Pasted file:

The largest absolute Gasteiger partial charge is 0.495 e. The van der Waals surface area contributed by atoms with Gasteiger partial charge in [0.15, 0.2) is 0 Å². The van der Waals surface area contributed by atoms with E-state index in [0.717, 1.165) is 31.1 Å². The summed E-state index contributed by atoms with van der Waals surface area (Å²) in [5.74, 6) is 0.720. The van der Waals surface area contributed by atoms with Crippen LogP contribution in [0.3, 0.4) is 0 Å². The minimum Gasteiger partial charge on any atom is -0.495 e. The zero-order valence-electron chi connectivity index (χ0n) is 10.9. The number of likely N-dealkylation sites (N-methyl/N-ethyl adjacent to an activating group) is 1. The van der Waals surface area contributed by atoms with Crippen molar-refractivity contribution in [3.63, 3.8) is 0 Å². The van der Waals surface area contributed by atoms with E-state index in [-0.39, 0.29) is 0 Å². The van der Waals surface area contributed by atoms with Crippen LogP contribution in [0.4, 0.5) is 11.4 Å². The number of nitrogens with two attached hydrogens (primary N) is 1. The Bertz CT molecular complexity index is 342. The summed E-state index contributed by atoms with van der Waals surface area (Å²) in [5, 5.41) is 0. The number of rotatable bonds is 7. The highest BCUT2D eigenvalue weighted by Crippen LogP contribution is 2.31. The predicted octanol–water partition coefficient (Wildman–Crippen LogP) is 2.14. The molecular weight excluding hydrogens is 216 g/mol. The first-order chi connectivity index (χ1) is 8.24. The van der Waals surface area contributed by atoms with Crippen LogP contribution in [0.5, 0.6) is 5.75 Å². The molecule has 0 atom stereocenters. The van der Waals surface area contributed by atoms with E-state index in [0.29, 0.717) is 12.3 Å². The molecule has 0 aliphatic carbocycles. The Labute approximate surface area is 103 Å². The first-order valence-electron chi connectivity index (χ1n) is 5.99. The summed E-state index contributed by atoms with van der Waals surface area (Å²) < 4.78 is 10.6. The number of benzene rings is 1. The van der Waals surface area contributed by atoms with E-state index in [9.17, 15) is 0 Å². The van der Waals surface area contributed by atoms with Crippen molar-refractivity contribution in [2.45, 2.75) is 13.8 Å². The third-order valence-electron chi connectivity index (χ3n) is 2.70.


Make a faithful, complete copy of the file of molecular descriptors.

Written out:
The largest absolute Gasteiger partial charge is 0.495 e. The van der Waals surface area contributed by atoms with Gasteiger partial charge in [0.15, 0.2) is 0 Å². The van der Waals surface area contributed by atoms with E-state index in [0.717, 1.165) is 31.1 Å². The summed E-state index contributed by atoms with van der Waals surface area (Å²) in [5.74, 6) is 0.720. The van der Waals surface area contributed by atoms with Crippen LogP contribution in [0.3, 0.4) is 0 Å². The minimum Gasteiger partial charge on any atom is -0.495 e. The zero-order valence-electron chi connectivity index (χ0n) is 10.9. The number of likely N-dealkylation sites (N-methyl/N-ethyl adjacent to an activating group) is 1. The van der Waals surface area contributed by atoms with Crippen molar-refractivity contribution in [3.63, 3.8) is 0 Å². The van der Waals surface area contributed by atoms with E-state index in [-0.39, 0.29) is 0 Å². The van der Waals surface area contributed by atoms with Crippen LogP contribution in [0.4, 0.5) is 11.4 Å². The number of nitrogens with two attached hydrogens (primary N) is 1. The Bertz CT molecular complexity index is 342. The summed E-state index contributed by atoms with van der Waals surface area (Å²) in [5, 5.41) is 0. The number of rotatable bonds is 7. The highest BCUT2D eigenvalue weighted by Crippen LogP contribution is 2.31. The predicted octanol–water partition coefficient (Wildman–Crippen LogP) is 2.14. The molecular weight excluding hydrogens is 216 g/mol. The first-order chi connectivity index (χ1) is 8.24. The van der Waals surface area contributed by atoms with Crippen LogP contribution in [0.5, 0.6) is 5.75 Å². The molecule has 0 atom stereocenters. The van der Waals surface area contributed by atoms with E-state index in [0.29, 0.717) is 12.3 Å². The molecule has 0 aliphatic carbocycles. The Labute approximate surface area is 103 Å². The first-order valence-electron chi connectivity index (χ1n) is 5.99. The summed E-state index contributed by atoms with van der Waals surface area (Å²) < 4.78 is 10.6. The number of benzene rings is 1. The van der Waals surface area contributed by atoms with E-state index in [9.17, 15) is 0 Å². The van der Waals surface area contributed by atoms with Crippen molar-refractivity contribution in [2.45, 2.75) is 13.8 Å². The third-order valence-electron chi connectivity index (χ3n) is 2.70.